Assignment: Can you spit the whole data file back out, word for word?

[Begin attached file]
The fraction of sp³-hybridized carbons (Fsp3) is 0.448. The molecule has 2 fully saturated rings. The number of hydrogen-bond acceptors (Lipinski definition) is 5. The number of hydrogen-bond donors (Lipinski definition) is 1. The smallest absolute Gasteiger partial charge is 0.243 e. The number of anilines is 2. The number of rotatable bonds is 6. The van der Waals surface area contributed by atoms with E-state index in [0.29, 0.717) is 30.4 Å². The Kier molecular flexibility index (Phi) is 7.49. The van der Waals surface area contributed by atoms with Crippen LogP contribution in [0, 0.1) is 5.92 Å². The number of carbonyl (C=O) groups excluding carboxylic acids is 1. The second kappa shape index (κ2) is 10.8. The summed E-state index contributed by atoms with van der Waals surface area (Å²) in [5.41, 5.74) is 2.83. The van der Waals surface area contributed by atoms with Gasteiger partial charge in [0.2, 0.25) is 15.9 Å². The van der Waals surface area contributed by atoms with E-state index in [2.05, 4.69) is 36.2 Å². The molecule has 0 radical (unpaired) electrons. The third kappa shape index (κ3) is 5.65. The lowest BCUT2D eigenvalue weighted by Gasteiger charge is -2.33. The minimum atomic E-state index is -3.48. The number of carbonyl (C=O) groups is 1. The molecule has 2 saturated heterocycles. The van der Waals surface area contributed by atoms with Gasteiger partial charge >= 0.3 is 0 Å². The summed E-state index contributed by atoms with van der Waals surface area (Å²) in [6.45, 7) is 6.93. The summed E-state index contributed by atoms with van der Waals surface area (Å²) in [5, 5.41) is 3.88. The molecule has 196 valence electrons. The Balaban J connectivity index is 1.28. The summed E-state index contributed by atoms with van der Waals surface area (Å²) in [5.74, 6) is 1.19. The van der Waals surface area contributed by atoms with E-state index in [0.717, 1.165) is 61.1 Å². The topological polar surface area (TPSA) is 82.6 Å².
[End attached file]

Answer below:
The fraction of sp³-hybridized carbons (Fsp3) is 0.448. The molecule has 2 fully saturated rings. The number of hydrogen-bond acceptors (Lipinski definition) is 5. The number of hydrogen-bond donors (Lipinski definition) is 1. The smallest absolute Gasteiger partial charge is 0.243 e. The number of anilines is 2. The number of rotatable bonds is 6. The van der Waals surface area contributed by atoms with E-state index in [0.29, 0.717) is 30.4 Å². The Kier molecular flexibility index (Phi) is 7.49. The van der Waals surface area contributed by atoms with Crippen LogP contribution in [0, 0.1) is 5.92 Å². The number of carbonyl (C=O) groups excluding carboxylic acids is 1. The second kappa shape index (κ2) is 10.8. The summed E-state index contributed by atoms with van der Waals surface area (Å²) in [5.41, 5.74) is 2.83. The van der Waals surface area contributed by atoms with Gasteiger partial charge in [0.2, 0.25) is 15.9 Å². The van der Waals surface area contributed by atoms with E-state index in [2.05, 4.69) is 36.2 Å². The molecule has 0 radical (unpaired) electrons. The third kappa shape index (κ3) is 5.65. The lowest BCUT2D eigenvalue weighted by Gasteiger charge is -2.33. The minimum atomic E-state index is -3.48. The number of carbonyl (C=O) groups is 1. The molecule has 2 saturated heterocycles. The van der Waals surface area contributed by atoms with Gasteiger partial charge >= 0.3 is 0 Å². The summed E-state index contributed by atoms with van der Waals surface area (Å²) in [6.45, 7) is 6.93. The summed E-state index contributed by atoms with van der Waals surface area (Å²) in [5, 5.41) is 3.88. The molecule has 196 valence electrons. The Balaban J connectivity index is 1.28. The summed E-state index contributed by atoms with van der Waals surface area (Å²) in [5.74, 6) is 1.19. The van der Waals surface area contributed by atoms with E-state index in [0.717, 1.165) is 61.1 Å². The topological polar surface area (TPSA) is 82.6 Å².